U.S. Republican presidential candidate Senator Marco Rubio (R-FL) listens to a question at the Council on Foreign Relations in New York May 13, 2015. 
Photo by Shannon Stapleton/Reuters

Rubio’s mistaken view of a ‘clash of civilizations’

Marco Rubio was in Iowa last week, telling an audience the day before Thanksgiving that ISIS has created a dynamic in which we “find ourselves today in a clash of civilizations” between the “civilized world” and “radical animals.”
 
The Guardian reported that an attendee at the Cedar Rapids forum was concerned about the senator’s rhetoric, arguing that phrases like “war of civilizations” was a mischaracterization that might “inflame Islamophobia.” The voter described ISIS as “a fanatical splinter group that is obviously quite dangerous, but it’s not a war of civilizations, it’s a war against a particular group.”
 
Rubio responded by sticking to his sound-bite script.
“This is not a geopolitical conflict. This is not a conflict between ISIS because they want us out of the Middle East,” Rubio said. “This is a civilizational conflict – not with Islam – with radical Islam, particularly their interpretation of radical Islam.” […]
 
“This is not an anti-Muslim…. Radical jihad is a view of civilization that we must reject and defeat for what it is. Either they win, or we do.”
The audience, according to The Guardian’s report, “erupted” in applause, which is probably why Rubio keeps using rhetoric like this.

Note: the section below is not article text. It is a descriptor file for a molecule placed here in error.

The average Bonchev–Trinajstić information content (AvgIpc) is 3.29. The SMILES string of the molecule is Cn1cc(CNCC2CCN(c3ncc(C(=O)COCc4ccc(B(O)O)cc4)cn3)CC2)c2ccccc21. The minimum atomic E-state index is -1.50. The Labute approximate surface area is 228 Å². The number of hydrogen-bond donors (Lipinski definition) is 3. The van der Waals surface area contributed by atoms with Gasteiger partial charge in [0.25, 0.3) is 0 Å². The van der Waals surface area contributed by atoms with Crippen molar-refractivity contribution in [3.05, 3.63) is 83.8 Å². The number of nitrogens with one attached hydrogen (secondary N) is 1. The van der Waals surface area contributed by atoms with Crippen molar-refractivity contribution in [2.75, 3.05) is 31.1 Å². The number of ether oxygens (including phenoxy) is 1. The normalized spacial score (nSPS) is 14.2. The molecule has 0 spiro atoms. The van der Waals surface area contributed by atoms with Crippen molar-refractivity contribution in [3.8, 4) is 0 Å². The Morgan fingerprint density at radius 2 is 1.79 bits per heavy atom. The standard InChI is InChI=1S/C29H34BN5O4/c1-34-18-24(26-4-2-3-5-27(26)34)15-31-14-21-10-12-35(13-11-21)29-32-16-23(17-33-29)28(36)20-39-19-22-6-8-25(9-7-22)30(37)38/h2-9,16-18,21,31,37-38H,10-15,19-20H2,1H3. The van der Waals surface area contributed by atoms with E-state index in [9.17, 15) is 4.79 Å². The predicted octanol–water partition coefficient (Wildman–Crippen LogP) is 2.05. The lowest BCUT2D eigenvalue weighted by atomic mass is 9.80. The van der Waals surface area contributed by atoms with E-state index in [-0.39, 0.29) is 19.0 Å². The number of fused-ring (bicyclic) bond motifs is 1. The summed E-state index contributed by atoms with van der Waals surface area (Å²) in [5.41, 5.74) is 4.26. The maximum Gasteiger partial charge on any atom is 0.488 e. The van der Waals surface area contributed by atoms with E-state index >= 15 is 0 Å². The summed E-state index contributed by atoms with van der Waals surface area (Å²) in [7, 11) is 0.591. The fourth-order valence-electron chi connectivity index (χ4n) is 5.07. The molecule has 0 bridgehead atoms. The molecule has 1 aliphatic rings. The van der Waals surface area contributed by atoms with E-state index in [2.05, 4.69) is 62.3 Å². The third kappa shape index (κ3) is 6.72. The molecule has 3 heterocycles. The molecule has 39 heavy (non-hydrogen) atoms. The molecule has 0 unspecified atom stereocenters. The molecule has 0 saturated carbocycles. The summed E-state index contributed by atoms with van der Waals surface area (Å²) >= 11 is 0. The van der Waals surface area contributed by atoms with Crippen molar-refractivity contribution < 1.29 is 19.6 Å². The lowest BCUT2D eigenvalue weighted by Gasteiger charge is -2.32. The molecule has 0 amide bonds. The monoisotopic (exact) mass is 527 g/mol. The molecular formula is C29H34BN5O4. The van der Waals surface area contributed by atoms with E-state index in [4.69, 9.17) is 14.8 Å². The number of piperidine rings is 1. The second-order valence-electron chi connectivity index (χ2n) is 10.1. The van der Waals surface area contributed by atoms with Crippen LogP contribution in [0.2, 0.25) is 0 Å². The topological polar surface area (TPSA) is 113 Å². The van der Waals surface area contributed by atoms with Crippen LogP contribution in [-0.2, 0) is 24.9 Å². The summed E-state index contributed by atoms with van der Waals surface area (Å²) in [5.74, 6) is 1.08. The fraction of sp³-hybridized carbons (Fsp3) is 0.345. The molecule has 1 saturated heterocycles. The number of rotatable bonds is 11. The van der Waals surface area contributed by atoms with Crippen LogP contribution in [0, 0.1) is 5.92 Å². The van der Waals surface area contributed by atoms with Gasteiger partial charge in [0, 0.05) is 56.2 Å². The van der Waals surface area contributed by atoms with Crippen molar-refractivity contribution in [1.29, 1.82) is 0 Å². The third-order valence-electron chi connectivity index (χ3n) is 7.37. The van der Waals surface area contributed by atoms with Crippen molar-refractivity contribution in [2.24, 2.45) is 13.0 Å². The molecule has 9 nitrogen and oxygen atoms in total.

The problem, however, is that the concerned voter was correct and the senator was not.
 
It’s worth noting, as a recent New Yorker piece mentioned, that “even George W. Bush disavowed the clash-of-civilizations argument,” suggesting Rubio represents a hawkish worldview that’s even further to the right of the most recent Republican administration.
 
But just as important is the fact that the senator’s argument doesn’t stand up well to scrutiny. Peter Beinart recently published a great piece in The Atlantic, billed as a “primer for Marco Rubio.”
…ISIS isn’t a civilization. In parts of Iraq and Syria, it’s a self-declared, though unrecognized, state. Elsewhere, it’s a network of terrorist groups linked by a common ideology. “Civilizations” are cultural groupings. In calling the Paris attack a “clash of civilizations,” Rubio evoked Samuel Huntington’s famed 1993 Foreign Affairs essay of the same name. In that essay, Huntington defined “civilization” as “the broadest level of cultural identity people have.” And he suggested that the world contains “seven or eight” major ones: “Western, Confucian, Japanese, Islamic, Hindu, Slavic-Orthodox, Latin American and possibly African.”
 
The most straightforward way to interpret Rubio’s statement, therefore, is that the civilizational “they” that attacked Paris is Islam. Among the grassroots conservatives Rubio is wooing in his campaign for president, that’s a popular view…. But it’s worth noting how fundamentally his analysis diverges from that of both of America’s post-9/11 presidents. George W. Bush said America was at war with an ideology that had “hijacked Islam” in the same way Nazism had hijacked Germany or communism had hijacked Russia. Barack Obama has argued that even this assessment gives violent jihadists a stature they don’t deserve. Rubio, by contrast, is … doing exactly what the Islamic State wants: He’s equating ISIS with Islam itself.
Indeed, for propaganda purposes, ISIS and its allies are delighted to be characterized as a powerful “civilization” that represents an existential threat to the West. Rubio has bought into the militants’ pitch,  but that doesn’t make it true.
 
 

Counter-Terrorism, Foreign Policy, ISIS and Marco Rubio

Rubio's mistaken view of a 'clash of civilizations'